Mead Lover's Digest #0370 Thu 8 December 1994


Forum for Discussion of Mead Making and Consuming
Dick Dunn, Digest Janitor



Re: Most Important Advice? (Ralph Snel)
Re: Mead Lover's Digest #369, 5 December 1994 (Gregory Owen)
Re: Mead Lover's Digest #369, 5 December 1994 (Geoffrey J. Schaller)
best advice (
Temperature control in Hous ("Julie Cody")
Ramblings/sermon (


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Subject: Re: Most Important Advice?
From: Ralph Snel <>
Date: Tue, 6 Dec 94 9:46:26 MET

My advice would be:

"Let it age at least 6 months"

I normally boil, but you can get a fine mead without boiling.
Maybe the advice should be more general: "Have patience", as
fermentation may take a _long_ time if you don't boil, have a
straight mead and a friendly kind of yeast.



Subject: Re: Mead Lover's Digest #369, 5 December 1994
From: (Gregory Owen)
Date: Tue, 6 Dec 1994 09:04:33 +0500

Steve Mercer ( writes:
> If you use a carboy as your primary frementer, use one with
> a LOT of extra headspace, or use a wide blow-off tube. If you
> do not, the raspberry pulp will foam up and will plug the airlock.
> This will cause a pressure buildup which can pop the stopper off of
> the carboy and spray your walls with sticky raspberry stuff. I hear
> that it can also cause your carboy to explode, leaving an even
> bigger mess.

Now, this brings me to a question for all the more experienced

meadmakers. I've got batches 3 and 4 brewing right now, and my #4 is
a rasberry mead. I brew 1-gallon batches and use those 1-gallon glass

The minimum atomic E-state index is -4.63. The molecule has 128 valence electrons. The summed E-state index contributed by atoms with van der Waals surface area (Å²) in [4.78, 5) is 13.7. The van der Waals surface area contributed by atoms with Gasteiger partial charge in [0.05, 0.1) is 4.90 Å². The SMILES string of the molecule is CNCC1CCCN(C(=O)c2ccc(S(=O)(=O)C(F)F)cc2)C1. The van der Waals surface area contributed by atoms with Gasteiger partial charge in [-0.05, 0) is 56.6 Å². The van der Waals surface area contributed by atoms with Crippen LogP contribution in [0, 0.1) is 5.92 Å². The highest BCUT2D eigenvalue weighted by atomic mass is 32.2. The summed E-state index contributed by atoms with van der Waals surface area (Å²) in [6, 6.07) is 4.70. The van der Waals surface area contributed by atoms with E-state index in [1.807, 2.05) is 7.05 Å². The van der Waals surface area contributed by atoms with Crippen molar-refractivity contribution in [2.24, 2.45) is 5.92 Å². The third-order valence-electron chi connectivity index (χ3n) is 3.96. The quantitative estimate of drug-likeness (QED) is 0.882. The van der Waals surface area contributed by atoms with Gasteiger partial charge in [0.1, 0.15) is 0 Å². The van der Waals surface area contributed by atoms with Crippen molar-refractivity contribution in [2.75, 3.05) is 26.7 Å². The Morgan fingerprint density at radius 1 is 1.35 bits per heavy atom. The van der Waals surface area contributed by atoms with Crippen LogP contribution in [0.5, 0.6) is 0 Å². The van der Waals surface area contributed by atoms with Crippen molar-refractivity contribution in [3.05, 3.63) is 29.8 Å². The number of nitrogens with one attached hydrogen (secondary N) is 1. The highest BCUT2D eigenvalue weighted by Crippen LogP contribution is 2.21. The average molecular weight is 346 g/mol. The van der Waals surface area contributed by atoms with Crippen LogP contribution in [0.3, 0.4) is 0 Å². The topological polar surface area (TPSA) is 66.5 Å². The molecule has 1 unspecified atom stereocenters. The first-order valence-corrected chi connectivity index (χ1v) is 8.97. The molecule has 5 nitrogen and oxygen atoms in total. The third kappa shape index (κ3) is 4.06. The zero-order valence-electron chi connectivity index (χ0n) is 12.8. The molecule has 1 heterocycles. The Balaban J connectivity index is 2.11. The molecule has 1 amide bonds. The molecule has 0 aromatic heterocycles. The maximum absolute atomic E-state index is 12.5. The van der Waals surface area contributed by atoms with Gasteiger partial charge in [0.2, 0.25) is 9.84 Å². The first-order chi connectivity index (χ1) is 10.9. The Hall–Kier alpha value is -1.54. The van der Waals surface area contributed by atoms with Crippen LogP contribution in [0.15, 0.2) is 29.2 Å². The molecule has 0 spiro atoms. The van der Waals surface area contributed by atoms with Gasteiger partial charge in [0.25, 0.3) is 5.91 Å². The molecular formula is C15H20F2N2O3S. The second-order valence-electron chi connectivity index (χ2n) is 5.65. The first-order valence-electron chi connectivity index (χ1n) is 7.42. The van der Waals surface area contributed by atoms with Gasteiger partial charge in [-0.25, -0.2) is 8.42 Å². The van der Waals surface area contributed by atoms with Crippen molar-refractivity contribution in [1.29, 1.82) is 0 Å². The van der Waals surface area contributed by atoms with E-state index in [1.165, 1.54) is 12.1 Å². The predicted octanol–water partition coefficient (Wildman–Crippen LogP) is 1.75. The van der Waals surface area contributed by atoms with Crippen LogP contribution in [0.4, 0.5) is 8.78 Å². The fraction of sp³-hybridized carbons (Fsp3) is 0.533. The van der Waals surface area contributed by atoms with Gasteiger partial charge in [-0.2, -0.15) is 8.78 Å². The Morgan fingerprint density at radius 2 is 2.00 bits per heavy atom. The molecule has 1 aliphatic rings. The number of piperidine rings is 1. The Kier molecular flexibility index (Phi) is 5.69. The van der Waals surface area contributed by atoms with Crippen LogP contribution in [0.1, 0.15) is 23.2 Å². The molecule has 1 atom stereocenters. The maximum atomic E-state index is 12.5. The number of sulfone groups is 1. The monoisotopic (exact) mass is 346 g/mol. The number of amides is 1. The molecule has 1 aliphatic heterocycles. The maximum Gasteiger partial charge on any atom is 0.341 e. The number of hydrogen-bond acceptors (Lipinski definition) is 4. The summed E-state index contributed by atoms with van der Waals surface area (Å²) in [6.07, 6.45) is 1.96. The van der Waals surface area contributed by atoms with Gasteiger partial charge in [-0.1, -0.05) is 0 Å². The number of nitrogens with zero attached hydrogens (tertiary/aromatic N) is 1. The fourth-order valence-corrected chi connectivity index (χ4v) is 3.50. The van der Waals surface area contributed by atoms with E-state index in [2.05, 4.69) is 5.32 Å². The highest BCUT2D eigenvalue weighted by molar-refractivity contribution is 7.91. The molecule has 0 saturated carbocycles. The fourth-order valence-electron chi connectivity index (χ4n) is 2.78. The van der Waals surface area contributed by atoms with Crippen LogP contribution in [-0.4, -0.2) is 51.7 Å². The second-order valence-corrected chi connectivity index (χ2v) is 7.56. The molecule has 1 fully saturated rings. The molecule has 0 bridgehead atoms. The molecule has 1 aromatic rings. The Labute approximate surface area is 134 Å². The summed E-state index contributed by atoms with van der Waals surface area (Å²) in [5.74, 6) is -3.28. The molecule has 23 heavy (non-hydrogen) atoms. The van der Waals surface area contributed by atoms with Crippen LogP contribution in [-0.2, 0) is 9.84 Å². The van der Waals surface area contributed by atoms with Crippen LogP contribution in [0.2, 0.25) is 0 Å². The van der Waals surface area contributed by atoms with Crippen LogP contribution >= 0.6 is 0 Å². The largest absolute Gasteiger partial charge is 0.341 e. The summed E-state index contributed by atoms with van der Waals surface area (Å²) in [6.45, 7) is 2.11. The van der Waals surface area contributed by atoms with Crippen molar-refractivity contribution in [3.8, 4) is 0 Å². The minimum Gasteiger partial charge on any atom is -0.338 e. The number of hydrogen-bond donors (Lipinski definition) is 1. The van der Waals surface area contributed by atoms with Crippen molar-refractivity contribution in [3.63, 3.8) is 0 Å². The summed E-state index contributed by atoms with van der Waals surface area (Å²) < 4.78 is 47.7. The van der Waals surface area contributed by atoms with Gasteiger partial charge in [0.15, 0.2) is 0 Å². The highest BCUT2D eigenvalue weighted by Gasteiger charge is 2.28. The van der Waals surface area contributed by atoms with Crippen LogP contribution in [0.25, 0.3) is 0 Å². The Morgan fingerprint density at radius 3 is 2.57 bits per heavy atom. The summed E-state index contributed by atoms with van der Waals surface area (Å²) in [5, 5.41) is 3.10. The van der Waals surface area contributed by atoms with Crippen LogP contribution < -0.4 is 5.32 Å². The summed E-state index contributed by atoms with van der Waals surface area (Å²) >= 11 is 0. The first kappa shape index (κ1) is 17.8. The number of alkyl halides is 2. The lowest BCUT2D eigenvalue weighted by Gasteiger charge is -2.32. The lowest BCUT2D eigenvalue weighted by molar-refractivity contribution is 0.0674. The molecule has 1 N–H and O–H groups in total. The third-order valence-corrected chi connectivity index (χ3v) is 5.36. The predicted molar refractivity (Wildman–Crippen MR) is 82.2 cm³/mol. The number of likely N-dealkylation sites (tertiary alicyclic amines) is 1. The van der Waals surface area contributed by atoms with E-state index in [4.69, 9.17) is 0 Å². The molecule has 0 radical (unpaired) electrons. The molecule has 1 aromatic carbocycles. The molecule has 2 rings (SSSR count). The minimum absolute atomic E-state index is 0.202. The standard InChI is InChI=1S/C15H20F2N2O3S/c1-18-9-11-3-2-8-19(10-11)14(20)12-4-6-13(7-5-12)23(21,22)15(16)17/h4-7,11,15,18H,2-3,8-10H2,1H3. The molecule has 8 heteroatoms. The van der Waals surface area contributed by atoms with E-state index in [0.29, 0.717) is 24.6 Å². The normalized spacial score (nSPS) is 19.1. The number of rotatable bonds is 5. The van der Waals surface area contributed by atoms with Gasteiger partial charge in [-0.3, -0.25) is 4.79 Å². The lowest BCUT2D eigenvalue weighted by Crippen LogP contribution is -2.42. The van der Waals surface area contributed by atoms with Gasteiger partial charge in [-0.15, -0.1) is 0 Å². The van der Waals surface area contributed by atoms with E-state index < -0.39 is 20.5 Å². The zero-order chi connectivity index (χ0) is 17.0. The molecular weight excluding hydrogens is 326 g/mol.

apple juice jugs for carboys. I've never had any serious blow-off, never.
#4, with a pint of crushed rasberries in it, managed to put a small —
very small! — amount of gunk in the blow-off hose, but not enough to get
any out the end. My original gravity was 1.120, and I'm using Red Star
Premier Cuvee yeast.


So what's wrong? Is this a side effect of brewing 1-gallon

batches? Mead #3 was a cyser, 1 gallon of apple cider and 4 or 5 cups of
honey, O.G. 1.120+, and I never had more than a quarter inch of head in
primary — up where the neck is narrow!


I'd assume that it _is_ the 1-gallon size, but I'm open to other

ideas. I'd also love to hear opinions on whether it affects the final
product or not.




Greg Owen {, }
1.01 GCS/GO d++ p+ c++ l++ u++ e+ -m+ s++/- n- h !(f)? g+ -w+ t+ r– y?
"I want to permeate the air you breathe/slide my way under your skin/place
myself behind your eyes/and watch you, watch me, looking in." Katell Keineg

Subject: Re: Mead Lover's Digest #369, 5 December 1994
From: (Geoffrey J. Schaller)
Date: Tue, 6 Dec 1994 11:54:47 -0500

>There's a meadery in Greenwich, New York, which makes excellent meads.
>Talk to them.

I believe the brand they sell is labeled as "Odin's Mead." I got a bottle
as a gift, but I haven't had a chance to look for more info (My parents got
it for me when they heard I was making my own. They wanted me to have a